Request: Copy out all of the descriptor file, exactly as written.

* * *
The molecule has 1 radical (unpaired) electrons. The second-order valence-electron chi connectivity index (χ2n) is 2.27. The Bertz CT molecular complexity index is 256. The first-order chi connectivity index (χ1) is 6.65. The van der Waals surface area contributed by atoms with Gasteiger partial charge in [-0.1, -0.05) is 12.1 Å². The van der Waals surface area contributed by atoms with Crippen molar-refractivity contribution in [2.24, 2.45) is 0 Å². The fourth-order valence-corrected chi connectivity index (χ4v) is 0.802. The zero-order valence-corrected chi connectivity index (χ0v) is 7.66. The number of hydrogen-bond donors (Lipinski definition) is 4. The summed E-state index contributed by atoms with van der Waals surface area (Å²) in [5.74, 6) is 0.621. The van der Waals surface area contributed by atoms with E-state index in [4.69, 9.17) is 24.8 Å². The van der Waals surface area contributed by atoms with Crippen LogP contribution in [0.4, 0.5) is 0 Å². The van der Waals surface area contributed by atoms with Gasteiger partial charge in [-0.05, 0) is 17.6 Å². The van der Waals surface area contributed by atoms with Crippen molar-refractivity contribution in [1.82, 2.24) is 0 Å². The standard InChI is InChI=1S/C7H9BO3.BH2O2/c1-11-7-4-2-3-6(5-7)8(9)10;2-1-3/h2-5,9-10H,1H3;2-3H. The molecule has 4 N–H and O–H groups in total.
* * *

The molecule has 1 radical (unpaired) electrons. The second-order valence-electron chi connectivity index (χ2n) is 2.27. The Bertz CT molecular complexity index is 256. The first-order chi connectivity index (χ1) is 6.65. The van der Waals surface area contributed by atoms with Gasteiger partial charge in [-0.1, -0.05) is 12.1 Å². The van der Waals surface area contributed by atoms with Crippen molar-refractivity contribution in [2.24, 2.45) is 0 Å². The fourth-order valence-corrected chi connectivity index (χ4v) is 0.802. The zero-order valence-corrected chi connectivity index (χ0v) is 7.66. The number of hydrogen-bond donors (Lipinski definition) is 4. The summed E-state index contributed by atoms with van der Waals surface area (Å²) in [5.74, 6) is 0.621. The van der Waals surface area contributed by atoms with E-state index in [4.69, 9.17) is 24.8 Å². The van der Waals surface area contributed by atoms with Crippen LogP contribution in [0.4, 0.5) is 0 Å². The van der Waals surface area contributed by atoms with Gasteiger partial charge in [-0.05, 0) is 17.6 Å². The van der Waals surface area contributed by atoms with Crippen molar-refractivity contribution in [1.82, 2.24) is 0 Å². The standard InChI is InChI=1S/C7H9BO3.BH2O2/c1-11-7-4-2-3-6(5-7)8(9)10;2-1-3/h2-5,9-10H,1H3;2-3H. The molecule has 4 N–H and O–H groups in total.